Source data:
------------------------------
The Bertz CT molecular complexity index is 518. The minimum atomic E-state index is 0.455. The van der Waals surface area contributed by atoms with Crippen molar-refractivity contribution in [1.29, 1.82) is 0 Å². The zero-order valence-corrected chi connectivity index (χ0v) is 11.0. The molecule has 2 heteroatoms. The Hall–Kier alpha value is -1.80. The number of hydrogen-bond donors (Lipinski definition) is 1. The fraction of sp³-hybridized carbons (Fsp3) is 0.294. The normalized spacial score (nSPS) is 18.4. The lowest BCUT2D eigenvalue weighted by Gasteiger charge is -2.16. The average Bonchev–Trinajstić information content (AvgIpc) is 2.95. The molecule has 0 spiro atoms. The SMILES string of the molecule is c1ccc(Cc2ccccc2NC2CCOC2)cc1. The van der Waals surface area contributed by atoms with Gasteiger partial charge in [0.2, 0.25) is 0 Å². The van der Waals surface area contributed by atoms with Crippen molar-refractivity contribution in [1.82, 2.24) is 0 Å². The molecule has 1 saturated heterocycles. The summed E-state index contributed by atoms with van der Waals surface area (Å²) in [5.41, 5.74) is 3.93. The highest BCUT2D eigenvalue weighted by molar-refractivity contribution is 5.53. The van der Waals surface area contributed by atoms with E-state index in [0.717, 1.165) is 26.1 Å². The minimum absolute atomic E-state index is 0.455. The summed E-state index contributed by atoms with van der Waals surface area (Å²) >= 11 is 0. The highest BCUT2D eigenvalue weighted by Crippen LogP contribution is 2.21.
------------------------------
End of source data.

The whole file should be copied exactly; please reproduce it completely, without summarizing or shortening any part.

The Bertz CT molecular complexity index is 518. The minimum atomic E-state index is 0.455. The van der Waals surface area contributed by atoms with Crippen molar-refractivity contribution in [1.29, 1.82) is 0 Å². The zero-order valence-corrected chi connectivity index (χ0v) is 11.0. The molecule has 2 heteroatoms. The Hall–Kier alpha value is -1.80. The number of hydrogen-bond donors (Lipinski definition) is 1. The fraction of sp³-hybridized carbons (Fsp3) is 0.294. The normalized spacial score (nSPS) is 18.4. The lowest BCUT2D eigenvalue weighted by Gasteiger charge is -2.16. The average Bonchev–Trinajstić information content (AvgIpc) is 2.95. The molecule has 0 spiro atoms. The SMILES string of the molecule is c1ccc(Cc2ccccc2NC2CCOC2)cc1. The van der Waals surface area contributed by atoms with Gasteiger partial charge in [0.2, 0.25) is 0 Å². The van der Waals surface area contributed by atoms with Crippen molar-refractivity contribution in [1.82, 2.24) is 0 Å². The molecule has 1 saturated heterocycles. The summed E-state index contributed by atoms with van der Waals surface area (Å²) in [5.41, 5.74) is 3.93. The highest BCUT2D eigenvalue weighted by molar-refractivity contribution is 5.53. The van der Waals surface area contributed by atoms with E-state index in [0.717, 1.165) is 26.1 Å². The minimum absolute atomic E-state index is 0.455. The summed E-state index contributed by atoms with van der Waals surface area (Å²) >= 11 is 0. The highest BCUT2D eigenvalue weighted by Crippen LogP contribution is 2.21.